Suntrust analyst: Twitter sale "inevitable" if no turnaround

Steven Loeb · June 7, 2016 · Short URL: https://vator.tv/n/45f7

Bob Peck of Suntrust Robinson Humphrey expressed his concern over exec departures and tepid growth

The news that Twitter lost yet another executive this week, this time Jeff Seibart, the company's head of product who took the job less than a year ago, has prompted one analyst to bring up the dreaded A word: acquisition.

"The changing product managers in such a short time (4 in 3 years) raises concerns that changing the product innovation cadence is more difficult than previously presumed," Bob Peck, analyst at Suntrust Robinson Humphrey, wrote in a note on Tuesday.

He called the news "particularly disconcerting, given the progress of other platforms like Snapchat, Instagram, and Facebook."

Twitter has long struggled with getting its user numbers up, having seen little to no growth for a couple of years now.  

In the first quarter of this year, the company saw its average monthly active users grow a mere 3 percent year-to-year to 310 million, and up only 1.6 percent from 305 million the quarter before. That was actually an improvement from its Q4 report, where user growth was either flat quarter-to-quarter, or possible even down, depending on how you looked at it.

Earlier this month, Twitter was reportedly surpassed by Snapchat, a company half its age, in daily active users. 

With those trending numbers, combined with the apparent difficulty in finding someone to make the product more palatable to users, has led Peck to one conclusion: that Twitter should be bought by another company.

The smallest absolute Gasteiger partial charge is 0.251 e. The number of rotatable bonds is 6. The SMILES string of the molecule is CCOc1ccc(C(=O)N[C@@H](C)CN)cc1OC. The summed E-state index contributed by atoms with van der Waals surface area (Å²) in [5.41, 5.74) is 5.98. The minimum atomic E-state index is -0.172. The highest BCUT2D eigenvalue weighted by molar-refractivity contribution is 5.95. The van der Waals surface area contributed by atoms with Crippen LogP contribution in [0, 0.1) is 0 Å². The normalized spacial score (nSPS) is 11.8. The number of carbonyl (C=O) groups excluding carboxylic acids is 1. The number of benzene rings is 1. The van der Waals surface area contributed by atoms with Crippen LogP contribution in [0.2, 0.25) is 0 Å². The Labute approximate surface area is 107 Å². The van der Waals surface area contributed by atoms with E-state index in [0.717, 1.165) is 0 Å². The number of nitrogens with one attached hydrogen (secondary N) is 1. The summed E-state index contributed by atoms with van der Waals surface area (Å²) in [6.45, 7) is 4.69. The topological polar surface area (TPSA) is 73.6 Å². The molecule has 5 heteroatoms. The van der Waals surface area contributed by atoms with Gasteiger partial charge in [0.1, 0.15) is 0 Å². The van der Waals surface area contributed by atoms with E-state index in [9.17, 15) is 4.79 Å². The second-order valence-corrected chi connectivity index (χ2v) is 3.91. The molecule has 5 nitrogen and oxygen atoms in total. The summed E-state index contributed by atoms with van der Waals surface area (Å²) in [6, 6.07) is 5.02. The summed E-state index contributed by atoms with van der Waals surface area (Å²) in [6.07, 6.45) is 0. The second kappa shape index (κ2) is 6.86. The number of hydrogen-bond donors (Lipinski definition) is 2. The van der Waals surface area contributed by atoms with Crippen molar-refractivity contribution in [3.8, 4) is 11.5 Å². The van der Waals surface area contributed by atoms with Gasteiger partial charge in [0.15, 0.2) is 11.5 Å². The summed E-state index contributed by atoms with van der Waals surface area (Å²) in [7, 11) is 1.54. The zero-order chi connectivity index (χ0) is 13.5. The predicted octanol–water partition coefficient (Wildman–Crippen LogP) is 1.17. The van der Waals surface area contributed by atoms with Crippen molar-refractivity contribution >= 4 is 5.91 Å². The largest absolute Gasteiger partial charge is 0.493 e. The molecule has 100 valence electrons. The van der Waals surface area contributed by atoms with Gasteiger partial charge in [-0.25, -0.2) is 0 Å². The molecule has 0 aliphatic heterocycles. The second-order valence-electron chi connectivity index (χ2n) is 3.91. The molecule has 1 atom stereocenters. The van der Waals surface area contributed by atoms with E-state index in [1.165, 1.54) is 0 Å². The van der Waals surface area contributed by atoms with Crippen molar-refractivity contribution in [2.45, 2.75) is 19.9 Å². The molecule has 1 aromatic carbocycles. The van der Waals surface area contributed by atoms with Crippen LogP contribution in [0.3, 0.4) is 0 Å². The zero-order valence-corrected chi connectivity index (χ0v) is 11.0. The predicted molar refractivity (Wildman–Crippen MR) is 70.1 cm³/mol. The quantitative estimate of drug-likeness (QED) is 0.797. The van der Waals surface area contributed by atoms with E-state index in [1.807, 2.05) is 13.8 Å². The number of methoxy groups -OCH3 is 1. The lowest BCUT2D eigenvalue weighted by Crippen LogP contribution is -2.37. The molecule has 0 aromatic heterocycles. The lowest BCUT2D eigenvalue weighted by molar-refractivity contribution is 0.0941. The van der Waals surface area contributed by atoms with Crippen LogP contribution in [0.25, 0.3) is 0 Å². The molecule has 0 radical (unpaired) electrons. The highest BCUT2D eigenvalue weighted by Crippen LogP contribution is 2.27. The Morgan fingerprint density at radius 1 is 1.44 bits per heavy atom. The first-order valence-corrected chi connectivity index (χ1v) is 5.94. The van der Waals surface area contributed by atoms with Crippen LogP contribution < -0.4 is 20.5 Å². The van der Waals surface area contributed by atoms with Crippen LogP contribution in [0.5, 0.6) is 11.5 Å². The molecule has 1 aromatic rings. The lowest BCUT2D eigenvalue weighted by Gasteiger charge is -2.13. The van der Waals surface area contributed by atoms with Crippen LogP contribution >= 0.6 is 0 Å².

"We note that if the current trend of meager user and engagement growth remains, we think it's inevitable that Twitter will need to pursue M&A alternatives as has been discussed in the media for some time," wrote Peck. 

His idea for potential acquirers include Google, Facebook, Apple, and "traditional media properties." 

This is not the first time that the idea of Twitter being acquired has sprung up this year. A rumor started going around in January that Twitter was going to be purchased by News Corp.

Those rumors, as it turned out, were false, but they were enough to send Twitter's stock up over 4 percent that day. 

Google is typically the most talked about potential buyer, partially because of its ambitions, and failures, in the social sphere. Talks started again last summer, when Twitter's stock dove under $30 for the first time ever. There was also a rumor in June that Bloomberg had made a bid, but that too turned out to be false. That one caused Twitter's stock to jump 8.5 percent.

Jack Dorsey has made it his mission to make Twitter less intimidating for new users, including taking media and replies out of the 140-character limit, as well as getting rid of rules that Dorsey had called "confusing." So far, none of his efforts have made much of a difference, or haven't had time to.

It should be noted that, despite Peck's seemingly dire pronouncement, he isn't giving up on the company's stock, nor does he think such a sale will happen any time soon.

"We want to underscore that we do not think the company is up for sale in the near term. However, we believe that if current trends persist, Twitter would be a top candidate in 2017," he wrote.

Peck maintained a Buy rating on the stock, which dropped 1.77 percent to $15 a share in regular trading on Tuesday.